In 2015, only 36% of the United States’ fourth grade students performed at or above the “proficient” level in reading in national reading assessments. Although these assessments are only one part of the full picture of student performance, they indicate that, on the whole, elementary students need additional reading support. After all, reading skills affect a student’s success not only in language arts, but in every curriculum subject.

Parents whose children fall into this underperforming category need to know how to develop reading skills that will prepare them for the rigors of middle and high school coursework. Let’s take a closer look at what tends to cause deficits in reading skills. Then, we’ll focus on some ways to improve student achievement in reading.

The Root Causes of Reading Issues

Outside of a diagnosed reading disability, problems with student reading usually come down to one or more of these three main issues:

  • decoding issues
  • comprehension issues
  • retention issues

Decoding issues usually involve difficulties with sounding out words, and may cause students to read slowly and to read aloud without expression. Students struggling with reading comprehension may be able to decode what they are reading but may not be able to understand its meaning. Even if a student can decode and comprehend what they are reading, retention issues can cause a student to have trouble summarizing and remembering what they have read.

How to Improve Reading Test Scores

If you have a child in one of these underperforming states, or if your own student’s reading test scores have caused concern, there are steps your child can take to improve standardized test scores in reading.

Strategies for Building Decoding Skills

A strong foundation in phonics instruction is usually the solution for most decoding issues that students have. Phonics should be systematically integrated into a student’s reading and language arts program. This should start in the pre-reading period with letter-sound relationships and continue through early elementary with spelling strategies and mastery of words with multiple syllables. Parents can aid their child with decoding by:

  • pointing out “irregular” words when reading — words that don’t fit the normal phonics rules.
  • find creative ways to practice letter combinations such as forming them in playdough, drawing them with sidewalk chalk, and tracing them in shaving cream.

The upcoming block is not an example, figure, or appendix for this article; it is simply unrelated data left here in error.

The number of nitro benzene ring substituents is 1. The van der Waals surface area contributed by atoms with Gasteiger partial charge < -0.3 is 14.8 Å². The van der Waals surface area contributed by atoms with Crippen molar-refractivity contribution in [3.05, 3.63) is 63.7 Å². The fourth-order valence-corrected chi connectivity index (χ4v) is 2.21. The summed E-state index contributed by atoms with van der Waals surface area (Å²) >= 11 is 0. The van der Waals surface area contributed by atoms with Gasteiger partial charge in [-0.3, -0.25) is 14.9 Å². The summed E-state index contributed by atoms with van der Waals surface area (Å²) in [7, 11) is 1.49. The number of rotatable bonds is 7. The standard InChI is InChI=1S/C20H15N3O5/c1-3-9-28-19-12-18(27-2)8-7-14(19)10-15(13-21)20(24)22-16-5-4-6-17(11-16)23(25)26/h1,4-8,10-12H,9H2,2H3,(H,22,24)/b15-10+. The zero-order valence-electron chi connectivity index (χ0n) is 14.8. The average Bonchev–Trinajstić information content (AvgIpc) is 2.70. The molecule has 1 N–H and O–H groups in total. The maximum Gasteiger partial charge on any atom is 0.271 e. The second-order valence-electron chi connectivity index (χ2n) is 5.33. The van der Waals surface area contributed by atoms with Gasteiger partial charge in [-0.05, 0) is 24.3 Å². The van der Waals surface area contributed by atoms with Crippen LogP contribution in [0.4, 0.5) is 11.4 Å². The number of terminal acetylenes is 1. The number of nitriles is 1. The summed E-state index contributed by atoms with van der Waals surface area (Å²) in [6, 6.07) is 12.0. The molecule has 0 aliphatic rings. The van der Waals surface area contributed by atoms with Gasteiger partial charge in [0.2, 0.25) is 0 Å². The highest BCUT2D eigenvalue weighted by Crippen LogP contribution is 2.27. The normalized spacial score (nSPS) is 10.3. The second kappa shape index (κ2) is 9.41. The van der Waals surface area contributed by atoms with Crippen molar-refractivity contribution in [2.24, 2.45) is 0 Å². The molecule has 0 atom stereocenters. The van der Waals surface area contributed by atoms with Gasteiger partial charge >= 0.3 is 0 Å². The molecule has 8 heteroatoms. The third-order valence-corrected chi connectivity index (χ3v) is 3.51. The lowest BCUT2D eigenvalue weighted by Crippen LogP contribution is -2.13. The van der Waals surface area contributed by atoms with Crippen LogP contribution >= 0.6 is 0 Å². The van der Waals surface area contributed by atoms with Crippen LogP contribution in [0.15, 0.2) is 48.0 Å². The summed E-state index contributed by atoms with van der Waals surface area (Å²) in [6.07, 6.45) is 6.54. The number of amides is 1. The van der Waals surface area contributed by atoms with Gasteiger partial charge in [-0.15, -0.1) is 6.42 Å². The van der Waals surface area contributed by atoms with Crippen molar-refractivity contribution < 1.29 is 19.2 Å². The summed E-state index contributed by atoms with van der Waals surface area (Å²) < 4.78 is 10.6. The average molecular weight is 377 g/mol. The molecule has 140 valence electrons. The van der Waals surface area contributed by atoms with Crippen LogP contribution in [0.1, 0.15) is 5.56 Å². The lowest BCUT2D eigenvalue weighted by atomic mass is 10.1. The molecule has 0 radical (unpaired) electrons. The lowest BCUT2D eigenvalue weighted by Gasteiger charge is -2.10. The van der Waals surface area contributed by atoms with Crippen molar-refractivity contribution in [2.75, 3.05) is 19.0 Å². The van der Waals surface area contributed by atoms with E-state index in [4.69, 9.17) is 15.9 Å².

• have them practice finding specific cans of food in the grocery store by sounding out the letters of the item (e.g., li-ma-beans).
  • play word-based board games such as Boggle™ and Sequence Letters™.

How to Improve Reading Comprehension Skills

Reading comprehension goes beyond simply decoding letters and words and requires students to interact with the text. This is a skill that can actually be introduced in the pre-reading stage. Even when you are reading books to your toddlers and preschoolers, you should occasionally stop and ask questions about what you’re reading to ensure that they are understanding the meaning behind the words and images. Reading comprehension strategies for older students might include:

  • having your child read books aloud to you and taking time to discuss the themes and flow of the story together.
  • reading a section from a book to your child and asking them to describe what they envision about the scene by using sensory language.
  • model inference as you read together (e.g., “The girl in the story just said she felt like her head was inside a balloon and her eyes were so heavy she could barely see the clock. What do you think was going on with her?”)

Strategies for Enhancing Reading Retention

Many times, if a child can’t hold onto what he/she has just read, there is a mental disconnect. It’s possible that your student doesn’t have the personal background to make connections between what’s being described and something in their own life. It’s also possible they aren’t taking the time to visualize the scenes as they unfold. To help your student build retention, you might try:

  • having him use different color sticky notes for different situations. (e.g., pink for when the setting changes, blue for when a character does something interesting, green for when something unexpected happens, etc.). Just the act of interacting with the text so often will train your child’s brain to remember more of what is being read.
  • seeing if your child can retell what’s just happened in the story after every few pages.
  • asking her to think of something the story made her curious about, and then taking the time to look up the answer.

Parents wondering how to improve reading skills at home have many options. In addition to the strategies outlined above, there are interactive online reading programs that use animation, learning games, and fun educational activities to encourage children to practice often. Helping a child reach reading proficiency doesn’t happen overnight, but parents who are committed to their child’s reading success will be glad to know that with time and attention, even underperforming readers can reach grade-level testing goals.

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